News yesterday that the UK is one of the worst offenders in subsiding fossil fuels amongst the G20 is unsurprising, while cutting support for infant industries such as solar and onshore wind. Prime Minister David Cameron’s pre-election pledge on climate change doesn’t look like being fulfilled. Foreign Secretary Phillip Hammond grand stands on our shared vision of the clean energy revolution in the Middle East. Energy and Climate Secretary Amber Rudd misleads parliament on whether we will hit our renewable targets. We are singled out by the UN because our global renewables leadership is being abandoned just when it matters the most. The Prime Minister’s own climate change adviser and a fellow conservative tells him he’s failing on energy policy. It would be funny if it wasn’t so damaging economically, environmentally, socially and diplomatically . The list of energy policy failures is long and shaming, not least the decision to withdraw tax relief from community energy projects.

In 1988, Margaret Thatcher, at the height of her powers, spelled out her concern for the environment to the Conservative Party with these words: “No generation has a freehold on this Earth. All we have is a life tenancy – with full repairing lease. This government intends to meet the terms of that lease in full.”

We carry no torch for any political party or leader, nor do we have an axe to grind with any political party or leader. But the buck stops today with the party that is in power today and its leadership. There are many Conservative MPs, Lords and supporters who get it. We just want the visionary, courageous and economically literate one that the people of this Sceptered Isle deserve.

Economy

A Good Look At How Homes Will Become More Energy Efficient Soon

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energy efficient homes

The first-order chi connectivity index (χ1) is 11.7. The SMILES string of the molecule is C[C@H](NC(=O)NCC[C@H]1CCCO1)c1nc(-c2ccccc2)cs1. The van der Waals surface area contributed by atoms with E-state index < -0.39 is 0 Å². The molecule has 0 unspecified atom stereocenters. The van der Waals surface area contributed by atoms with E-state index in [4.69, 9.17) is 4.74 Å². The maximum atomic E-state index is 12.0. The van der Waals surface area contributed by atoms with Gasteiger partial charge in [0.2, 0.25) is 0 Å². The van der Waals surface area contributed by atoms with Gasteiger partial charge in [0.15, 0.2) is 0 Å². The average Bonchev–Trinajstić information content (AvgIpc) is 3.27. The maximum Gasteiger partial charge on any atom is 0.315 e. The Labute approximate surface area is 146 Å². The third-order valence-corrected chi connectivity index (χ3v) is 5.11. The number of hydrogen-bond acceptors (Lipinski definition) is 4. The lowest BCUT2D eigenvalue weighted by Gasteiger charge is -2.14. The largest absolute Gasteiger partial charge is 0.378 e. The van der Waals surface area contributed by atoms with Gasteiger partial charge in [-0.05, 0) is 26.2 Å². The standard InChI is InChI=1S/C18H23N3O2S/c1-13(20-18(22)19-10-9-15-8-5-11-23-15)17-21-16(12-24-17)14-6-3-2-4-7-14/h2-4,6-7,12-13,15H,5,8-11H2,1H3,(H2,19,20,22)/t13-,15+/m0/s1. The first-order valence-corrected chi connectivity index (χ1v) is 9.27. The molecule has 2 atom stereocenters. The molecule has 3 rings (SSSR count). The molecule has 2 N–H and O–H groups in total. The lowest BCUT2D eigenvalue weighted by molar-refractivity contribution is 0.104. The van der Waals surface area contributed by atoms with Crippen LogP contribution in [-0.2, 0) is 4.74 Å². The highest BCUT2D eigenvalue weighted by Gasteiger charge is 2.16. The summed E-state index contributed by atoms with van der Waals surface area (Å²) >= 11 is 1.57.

Everyone always talks about ways they can save energy at home, but the tactics are old school. They’re only tweaking the way they do things at the moment. Sealing holes in your home isn’t exactly the next scientific breakthrough we’ve been waiting for.

There is some good news because technology is progressing quickly. Some tactics might not be brand new, but they’re becoming more popular. Here are a few things you should expect to see in homes all around the country within a few years.


1. The Rise Of Smart Windows

When you look at a window right now it’s just a pane of glass. In the future they’ll be controlled by microprocessors and sensors. They’ll change depending on the specific weather conditions directly outside.

If the sun disappears the shade will automatically adjust to let in more light. The exact opposite will happen when it’s sunny. These energy efficient windows will save everyone a huge amount of money.

2. A Better Way To Cool Roofs

If you wanted to cool a roof down today you would coat it with a material full of specialized pigments. This would allow roofs to deflect the sun and they’d absorb less heat in the process too.

Soon we’ll see the same thing being done, but it will be four times more effective. Roofs will never get too hot again. Anyone with a large roof is going to see a sharp decrease in their energy bills.


3. Low-E Windows Taking Over